"Hmm... you really shouldn't feel that." After a few seconds he said "All done! Now I'll inject some saline. It'll feel like someone is pushing a tennis ball into your back.

He was right - it did!

Step 2: MRI. I had to put in some high-density foam earplugs and head phones, then lie on the table and relax completely and stay still while the techs pack foam pieces around me so that I wouldn't move. My shoulder was clamped in a shoulder... clamping... thingy. A panic button was given to me to squeeze if I panicked. Because nothing metal could be in the scanner, the panic button was an air bulb connected to a tube that lead to a sensor outside the room. Music was piped to the headphones the same way. And then into the narrow tunnel for the MRI. The music in the headphones was barely audible over the noise of the MRI. I closed my eyes and spent 20 minutes trying to stay absolutely still. It's very difficult, even clamped in foam and shoved into a long tube.

And then it was over. In the end I was given a DVDR of the scans, and went home.

Medicare covered it all because it wasn't for workplace injury insurance. Which was nice.

Crossposted from Dreamwidth.
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battyden

Slow TV

A drive along the scale Solar System from Dubbo to Siding Spring Observatory. The model uses the dome of the observatory as the scale of the Sun, with the planets posted at the appropriate scale points along the highway.




Crossposted from Dreamwidth.
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battyden

Pain in the neck

Back from the physio. The assessment took 30 minutes, and involved lifting, turning, and rotating my right arm to work out what the limits are.

Physio: "Tell me when this hurts."
Me: "argh!"
Ph: "Okay, what about-"
Me: "ARGH!"
Ph: "Now, what about this?"
Me: *whimper*

She is 90% sure the problem is bursitis. (5% arthritis, 5% capsulitis, if you're wondering about the other possibilities) She said an ultrasound would confirm it, but she didn't want to order one unless she thought a shot of cortisone was required.

And then she gave me a massage on the muscles around my right shoulder blade. It was very, very painful. I said "Ow" a lot.

Me: That really hurtOW! What are you doing?
Physio: I find the muscles that are tight and press down on that point until the fibres relax.
Me: Argh.
Physio: They are called Trigger Points. Does the pain radiate to other areas?
Me: No, just where you are presSING!
Physio: Wow. This is a lot of trigger points.
Me: IIIIS that a bad thIIIING?

It was not a good thing. I have been given a bunch of exercises to do, to strengthen my shoulder and back muscles. And lots of Ibuprofen.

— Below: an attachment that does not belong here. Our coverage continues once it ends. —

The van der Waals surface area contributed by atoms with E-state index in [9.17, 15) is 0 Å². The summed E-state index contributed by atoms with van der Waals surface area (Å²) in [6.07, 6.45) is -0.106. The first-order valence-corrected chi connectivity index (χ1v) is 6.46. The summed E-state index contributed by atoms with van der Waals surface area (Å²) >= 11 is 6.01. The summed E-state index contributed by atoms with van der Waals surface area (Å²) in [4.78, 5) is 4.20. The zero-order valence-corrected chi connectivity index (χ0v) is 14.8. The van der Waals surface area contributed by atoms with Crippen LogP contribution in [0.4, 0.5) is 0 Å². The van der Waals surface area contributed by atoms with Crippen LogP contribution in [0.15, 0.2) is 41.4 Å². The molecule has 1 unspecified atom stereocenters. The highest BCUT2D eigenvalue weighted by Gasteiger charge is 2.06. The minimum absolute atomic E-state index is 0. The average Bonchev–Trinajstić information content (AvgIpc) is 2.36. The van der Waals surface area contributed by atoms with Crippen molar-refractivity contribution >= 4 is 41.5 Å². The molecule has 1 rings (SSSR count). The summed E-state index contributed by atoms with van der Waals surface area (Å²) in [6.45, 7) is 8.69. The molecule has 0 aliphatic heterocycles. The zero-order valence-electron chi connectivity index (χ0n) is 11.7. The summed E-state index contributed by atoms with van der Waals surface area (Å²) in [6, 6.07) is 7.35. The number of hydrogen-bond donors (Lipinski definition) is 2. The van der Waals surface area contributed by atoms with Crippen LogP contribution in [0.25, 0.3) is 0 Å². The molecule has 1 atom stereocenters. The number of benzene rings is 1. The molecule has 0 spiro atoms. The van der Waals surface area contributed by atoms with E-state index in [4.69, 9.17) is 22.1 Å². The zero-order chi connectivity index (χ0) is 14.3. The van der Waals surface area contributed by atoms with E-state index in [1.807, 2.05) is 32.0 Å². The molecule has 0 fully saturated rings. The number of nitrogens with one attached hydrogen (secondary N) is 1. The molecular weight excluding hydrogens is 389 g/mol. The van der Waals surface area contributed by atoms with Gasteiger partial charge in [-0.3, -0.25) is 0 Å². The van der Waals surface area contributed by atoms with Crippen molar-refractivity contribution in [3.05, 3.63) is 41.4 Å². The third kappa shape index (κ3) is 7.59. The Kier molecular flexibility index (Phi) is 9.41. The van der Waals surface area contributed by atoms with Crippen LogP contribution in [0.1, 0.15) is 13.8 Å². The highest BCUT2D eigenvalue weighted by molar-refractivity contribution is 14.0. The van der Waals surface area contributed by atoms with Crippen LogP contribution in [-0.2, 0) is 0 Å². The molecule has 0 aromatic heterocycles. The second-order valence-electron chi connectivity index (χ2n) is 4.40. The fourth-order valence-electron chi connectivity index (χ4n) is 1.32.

*Lots* of Ibuprofen.

Crossposted from Dreamwidth.
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battyden

Adventures with the Internets

NBN went down 5pm. Saturday, last week. I turned the modem off and on again - that didn't work. So I turned it off for an hour and turned it back on. Nope. Too late to ring Telstra. Still no connection Sunday morning so I rang telstra. Unhelpful tehnician was unhelpful - he got me to turn it off and turn it on again. Still no connection. So he organized an NBN tech to look at the connection. The earliest time: between 1pm and 5pm. In 5 days on Friday. I expected he will test all the house connections first (they worked until Saturday afternoon.) Then he will turn the modem off and on again. Then he will actually work on the problem. I also expected the problem to self repair before he gets here. So, no internet or landline until then. Buggerit.

In the meantime, I discovered the problem is definitely in the FTTN box. Dad's internet and both his neighbours nets were down. The bad news is Dad's neighbours are OAPs and now had *no* phones. Dad is also an OAP but he is more tech savvy and has a mobile, so mum and dad were not isolated.

Whatever the problem that took out many local connections on Saturday was resolved on Monday, and I had a nice, fast, and stable connection, and so did Dad and his neighbours. Until Wednesday afternoon. When it stopped again. I called Dad to see if he had problems (nope, just me) So I called Telstra, again, to resolve the new problem. This time i told the tech about my previous calls and what I had done (ie turned it off and turned it on again) and she said "So what I want you to do... (long pause) You know what? I'll skip the trouble shooting and escalate it up to the next level." I bet she was about to ask me to turn it off and turn it on again, then realized what she was about to say. So later the Next Level tech rang and started to question me about cords and cables etc, and I was getting frustrated.

"Look, It has worked since it was installed," I said quickly, "And then it didn't, and I have not touched anything!" I might have sounded a little... grumpy. He said he would run more tests and someone would call back tomorrow.

Thursday, the modem had a full set of green lights. YAY! then at 3pm the connection died. Red status and internet lights, no landline phone. Again. So I called teltra. again. And the trouble shooting did not help. again. And it was escalated to the next level. again.

Still dead Friday morning. So I rang Telstra at 9am and got a very helpful tech who could not help. He asked me to do a factory reset, since that was the only thing we had not tried before. (Spoiler! It didn't help.) We got chatting while we waited for the modem to reboot and I mentioned it was a bit cold. He said it was a bit cold there, too. I had a sudden thought.

"Where are you? Where is your office?" I asked.
"Um. I'm in the Philippines."
"So, what temperature is it there?"
"25."
"That's a bit cold?"
"Yes."
"It's 10 here."
"What? Oh my God!"
"It might hit minus1 tonight."
"OH MY GOD!"
"It hasn't rained since March."
(long pause.) "Where do you LIVE?!"

So in the end I will be receiving a new modem on Monday, courtesy of a techy who thinks I live in some frozen hellish wateland beyond civilization. Until then, I have a very iffy connection and a mobile phone I can turn into a wifi hot-spot I can connect to via laptop. Yay updating!

Crossposted from Dreamwidth.